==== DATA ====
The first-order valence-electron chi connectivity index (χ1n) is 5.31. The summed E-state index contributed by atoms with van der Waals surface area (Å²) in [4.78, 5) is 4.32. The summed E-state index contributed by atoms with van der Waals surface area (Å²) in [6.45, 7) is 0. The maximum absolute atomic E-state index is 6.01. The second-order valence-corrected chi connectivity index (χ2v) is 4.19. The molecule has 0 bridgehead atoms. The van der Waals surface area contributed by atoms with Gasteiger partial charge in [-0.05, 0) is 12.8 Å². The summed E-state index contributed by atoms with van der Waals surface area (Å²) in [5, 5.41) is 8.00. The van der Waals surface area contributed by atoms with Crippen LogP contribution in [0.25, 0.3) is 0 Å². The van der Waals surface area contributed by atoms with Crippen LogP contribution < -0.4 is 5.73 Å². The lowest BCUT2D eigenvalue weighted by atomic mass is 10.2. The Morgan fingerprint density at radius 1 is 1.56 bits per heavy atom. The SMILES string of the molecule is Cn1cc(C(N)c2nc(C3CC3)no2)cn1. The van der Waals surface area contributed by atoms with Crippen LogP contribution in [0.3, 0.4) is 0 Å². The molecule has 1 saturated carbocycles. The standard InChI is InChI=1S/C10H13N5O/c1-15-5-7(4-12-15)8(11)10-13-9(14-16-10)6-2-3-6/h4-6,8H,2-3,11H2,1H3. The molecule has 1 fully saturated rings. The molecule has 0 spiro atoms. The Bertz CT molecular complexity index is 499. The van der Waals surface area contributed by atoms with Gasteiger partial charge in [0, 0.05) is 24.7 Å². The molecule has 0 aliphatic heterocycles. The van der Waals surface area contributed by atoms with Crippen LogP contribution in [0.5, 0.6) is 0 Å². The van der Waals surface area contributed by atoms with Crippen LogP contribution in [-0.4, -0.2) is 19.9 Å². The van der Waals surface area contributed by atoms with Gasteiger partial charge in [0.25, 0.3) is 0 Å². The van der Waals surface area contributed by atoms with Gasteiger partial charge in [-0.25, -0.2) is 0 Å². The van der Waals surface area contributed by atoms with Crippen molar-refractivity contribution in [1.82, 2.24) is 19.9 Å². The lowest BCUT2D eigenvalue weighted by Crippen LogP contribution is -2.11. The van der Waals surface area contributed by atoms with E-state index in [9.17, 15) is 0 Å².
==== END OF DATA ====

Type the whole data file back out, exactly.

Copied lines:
The first-order valence-electron chi connectivity index (χ1n) is 5.31. The summed E-state index contributed by atoms with van der Waals surface area (Å²) in [4.78, 5) is 4.32. The summed E-state index contributed by atoms with van der Waals surface area (Å²) in [6.45, 7) is 0. The maximum absolute atomic E-state index is 6.01. The second-order valence-corrected chi connectivity index (χ2v) is 4.19. The molecule has 0 bridgehead atoms. The van der Waals surface area contributed by atoms with Gasteiger partial charge in [-0.05, 0) is 12.8 Å². The summed E-state index contributed by atoms with van der Waals surface area (Å²) in [5, 5.41) is 8.00. The van der Waals surface area contributed by atoms with Crippen LogP contribution in [0.25, 0.3) is 0 Å². The van der Waals surface area contributed by atoms with Crippen LogP contribution < -0.4 is 5.73 Å². The lowest BCUT2D eigenvalue weighted by atomic mass is 10.2. The Morgan fingerprint density at radius 1 is 1.56 bits per heavy atom. The SMILES string of the molecule is Cn1cc(C(N)c2nc(C3CC3)no2)cn1. The van der Waals surface area contributed by atoms with Crippen LogP contribution in [0.3, 0.4) is 0 Å². The molecule has 1 saturated carbocycles. The standard InChI is InChI=1S/C10H13N5O/c1-15-5-7(4-12-15)8(11)10-13-9(14-16-10)6-2-3-6/h4-6,8H,2-3,11H2,1H3. The molecule has 1 fully saturated rings. The molecule has 0 spiro atoms. The Bertz CT molecular complexity index is 499. The van der Waals surface area contributed by atoms with Gasteiger partial charge in [0, 0.05) is 24.7 Å². The molecule has 0 aliphatic heterocycles. The van der Waals surface area contributed by atoms with Crippen LogP contribution in [0.5, 0.6) is 0 Å². The van der Waals surface area contributed by atoms with Crippen LogP contribution in [-0.4, -0.2) is 19.9 Å². The van der Waals surface area contributed by atoms with Gasteiger partial charge in [0.25, 0.3) is 0 Å². The van der Waals surface area contributed by atoms with Gasteiger partial charge in [-0.25, -0.2) is 0 Å². The van der Waals surface area contributed by atoms with Crippen molar-refractivity contribution in [1.82, 2.24) is 19.9 Å². The lowest BCUT2D eigenvalue weighted by Crippen LogP contribution is -2.11. The van der Waals surface area contributed by atoms with E-state index in [9.17, 15) is 0 Å².